Note: I received the Press Materials last year from the publisher and had asked if I could re-use them if and when I was able to read and/or review the stories I was featuring during Wyrd And Wonder Year 3 (2020); and thankfully was given permission to do so which is why I am using them during my readings this 4th Year of Wyrd And Wonder.

Rainbow Digital Clip Art Washi Tape made by The Paper Pegasus. Purchased on Etsy by Jorie and used with permission.

Hallo, Hallo dear hearts!

I first was introduced to Mythological Fantasy through my readings during the first #Mythothon (@Mythothon) hosted by a dear friend, Louise @foxesfairytale. I was truly overtaken by all the different stories you can root out to read and how depending on the theme of what you wanted to read in Mythological Fantasy, you could take quite a wondrously lovely journey into this new (slightly hidden) niche of Fantasy literature. Ever since those first readings of mine, I’ve wanted to continue to join #Mythothon each year, but something seems to distract my attention or avert the hours I need in order to read during those events. Try as I might, I’ve missed a few rounds of the event and have set my eye on September, 2021 to re-join the community of readers who will be taking part in that round.

The credit goes to Louise for helping me re-look at this niche of literature and of unearthing such a wonderful foray into how stories set round different sets of Mythologies can become such entertaining reads! In this instance, I was wicked happy a copy of Cassandra was amongst the #bookhaul selections my parents surprised me with this Wyrd And Wonder, as I had known this was based on the myth of Cassandra but I hadn’t truly known much more than that before I started reading the story this May.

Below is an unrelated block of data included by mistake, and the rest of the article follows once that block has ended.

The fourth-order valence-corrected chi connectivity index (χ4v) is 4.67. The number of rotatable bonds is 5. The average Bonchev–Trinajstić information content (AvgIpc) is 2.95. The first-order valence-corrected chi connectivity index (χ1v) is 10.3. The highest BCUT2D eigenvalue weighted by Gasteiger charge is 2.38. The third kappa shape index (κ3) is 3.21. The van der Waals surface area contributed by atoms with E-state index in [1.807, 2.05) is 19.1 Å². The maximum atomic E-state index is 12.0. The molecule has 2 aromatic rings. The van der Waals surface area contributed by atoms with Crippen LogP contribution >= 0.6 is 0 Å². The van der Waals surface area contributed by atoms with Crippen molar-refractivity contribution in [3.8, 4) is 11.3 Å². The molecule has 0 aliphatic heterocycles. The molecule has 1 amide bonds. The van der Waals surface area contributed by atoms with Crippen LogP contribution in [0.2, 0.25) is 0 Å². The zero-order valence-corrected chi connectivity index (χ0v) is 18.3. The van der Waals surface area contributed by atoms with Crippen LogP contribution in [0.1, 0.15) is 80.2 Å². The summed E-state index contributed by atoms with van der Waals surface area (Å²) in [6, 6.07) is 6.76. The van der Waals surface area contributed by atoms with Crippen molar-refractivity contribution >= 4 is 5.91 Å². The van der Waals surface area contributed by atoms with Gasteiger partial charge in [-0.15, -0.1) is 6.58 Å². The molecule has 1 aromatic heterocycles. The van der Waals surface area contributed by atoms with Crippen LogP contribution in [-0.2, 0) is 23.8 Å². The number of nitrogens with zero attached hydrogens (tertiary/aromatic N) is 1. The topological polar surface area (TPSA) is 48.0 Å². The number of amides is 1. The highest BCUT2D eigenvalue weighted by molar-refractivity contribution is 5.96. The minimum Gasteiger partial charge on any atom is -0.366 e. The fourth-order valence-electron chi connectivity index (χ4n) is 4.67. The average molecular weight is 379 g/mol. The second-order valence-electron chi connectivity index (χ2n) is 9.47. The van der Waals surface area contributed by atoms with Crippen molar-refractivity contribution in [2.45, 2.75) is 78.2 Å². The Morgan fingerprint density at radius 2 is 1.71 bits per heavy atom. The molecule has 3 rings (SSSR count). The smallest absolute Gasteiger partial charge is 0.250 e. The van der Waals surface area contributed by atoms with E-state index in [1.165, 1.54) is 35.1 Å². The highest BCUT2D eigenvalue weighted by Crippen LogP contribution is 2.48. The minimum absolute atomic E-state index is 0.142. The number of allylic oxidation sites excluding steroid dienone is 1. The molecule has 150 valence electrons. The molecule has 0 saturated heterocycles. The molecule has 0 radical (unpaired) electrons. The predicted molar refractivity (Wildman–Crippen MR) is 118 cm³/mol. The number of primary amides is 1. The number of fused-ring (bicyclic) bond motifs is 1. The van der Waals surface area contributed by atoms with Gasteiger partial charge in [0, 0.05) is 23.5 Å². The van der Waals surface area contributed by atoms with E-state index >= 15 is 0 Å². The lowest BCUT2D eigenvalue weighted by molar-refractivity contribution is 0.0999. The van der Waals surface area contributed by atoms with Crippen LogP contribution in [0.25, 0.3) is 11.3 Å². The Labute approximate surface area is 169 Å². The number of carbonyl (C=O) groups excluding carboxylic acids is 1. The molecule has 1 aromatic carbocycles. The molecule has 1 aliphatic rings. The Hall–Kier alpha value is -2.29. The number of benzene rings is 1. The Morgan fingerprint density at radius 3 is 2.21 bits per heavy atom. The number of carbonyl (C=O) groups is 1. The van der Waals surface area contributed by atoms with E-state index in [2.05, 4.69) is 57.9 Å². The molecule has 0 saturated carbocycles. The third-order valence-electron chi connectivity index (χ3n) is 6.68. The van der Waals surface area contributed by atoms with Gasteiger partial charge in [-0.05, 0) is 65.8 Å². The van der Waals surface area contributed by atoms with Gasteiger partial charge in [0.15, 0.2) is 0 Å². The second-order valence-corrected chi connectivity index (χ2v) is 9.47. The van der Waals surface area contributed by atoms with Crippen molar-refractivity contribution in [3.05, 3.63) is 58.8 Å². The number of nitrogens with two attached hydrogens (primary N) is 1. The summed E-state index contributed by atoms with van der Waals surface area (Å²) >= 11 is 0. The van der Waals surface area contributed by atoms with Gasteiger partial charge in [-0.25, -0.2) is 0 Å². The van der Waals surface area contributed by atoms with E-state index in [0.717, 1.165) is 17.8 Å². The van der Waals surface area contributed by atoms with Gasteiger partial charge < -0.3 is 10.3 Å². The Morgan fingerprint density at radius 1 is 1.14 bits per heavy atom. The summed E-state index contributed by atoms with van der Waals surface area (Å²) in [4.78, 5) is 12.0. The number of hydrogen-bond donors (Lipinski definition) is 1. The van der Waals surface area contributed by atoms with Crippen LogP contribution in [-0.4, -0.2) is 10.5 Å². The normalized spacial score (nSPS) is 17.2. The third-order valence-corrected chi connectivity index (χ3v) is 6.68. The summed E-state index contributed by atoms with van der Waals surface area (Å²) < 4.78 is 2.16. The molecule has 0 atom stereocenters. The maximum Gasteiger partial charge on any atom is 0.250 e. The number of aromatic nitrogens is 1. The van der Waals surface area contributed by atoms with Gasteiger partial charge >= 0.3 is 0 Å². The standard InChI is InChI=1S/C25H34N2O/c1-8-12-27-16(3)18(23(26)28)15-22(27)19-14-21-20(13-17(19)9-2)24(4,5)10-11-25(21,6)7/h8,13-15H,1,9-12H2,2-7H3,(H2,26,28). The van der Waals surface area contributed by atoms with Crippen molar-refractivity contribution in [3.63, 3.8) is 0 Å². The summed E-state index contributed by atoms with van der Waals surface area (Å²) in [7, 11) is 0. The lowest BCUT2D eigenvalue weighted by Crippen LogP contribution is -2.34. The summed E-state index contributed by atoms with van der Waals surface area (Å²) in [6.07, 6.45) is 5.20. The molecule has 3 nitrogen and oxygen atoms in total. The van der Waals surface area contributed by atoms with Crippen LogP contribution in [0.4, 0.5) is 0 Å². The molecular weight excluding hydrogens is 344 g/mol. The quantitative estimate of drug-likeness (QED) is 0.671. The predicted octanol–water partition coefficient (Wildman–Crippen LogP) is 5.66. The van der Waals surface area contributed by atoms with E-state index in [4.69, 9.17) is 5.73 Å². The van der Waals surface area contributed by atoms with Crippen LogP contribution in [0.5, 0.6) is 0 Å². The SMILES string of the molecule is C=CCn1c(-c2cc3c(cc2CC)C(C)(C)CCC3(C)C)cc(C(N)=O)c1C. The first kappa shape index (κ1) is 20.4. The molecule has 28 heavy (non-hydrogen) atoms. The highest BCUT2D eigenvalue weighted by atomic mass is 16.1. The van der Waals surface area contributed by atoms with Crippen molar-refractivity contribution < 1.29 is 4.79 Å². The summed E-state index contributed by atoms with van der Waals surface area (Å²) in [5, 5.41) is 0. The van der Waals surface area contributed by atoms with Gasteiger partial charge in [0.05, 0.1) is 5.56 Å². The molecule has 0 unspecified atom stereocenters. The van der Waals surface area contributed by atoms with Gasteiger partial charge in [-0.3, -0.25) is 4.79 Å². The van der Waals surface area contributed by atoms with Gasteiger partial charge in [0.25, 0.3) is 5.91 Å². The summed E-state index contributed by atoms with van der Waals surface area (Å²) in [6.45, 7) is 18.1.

Cassandra is an intricate coming-of age story, wherein we follow in the footsteps of Cassandra (ie. Cassie) from a young girl into a budding young adult, as she curiously starts to recognise she has a gift for premonitions and knowing the future ahead of its arrival – but how that translates through her childhood and how she personally processes her precognitive thoughts and foreknowledge is uniquely writ into a backdrop of a life on a farm in Australia. Gossow takes you into this interpersonal journey of Cassie, as she navigates her home life, the pains of having a younger brother and of course, school life, too.

When I first started reading this story, I thought it was going to end up in a certain place by the end – yet, the final quarter of the novel tested my ability to stay rooted in the story and to find the ending. I just felt myself detaching from that mark in the book and I didn’t enjoy the final chapters as much as I had the rest of the novel as you’ll read in my review.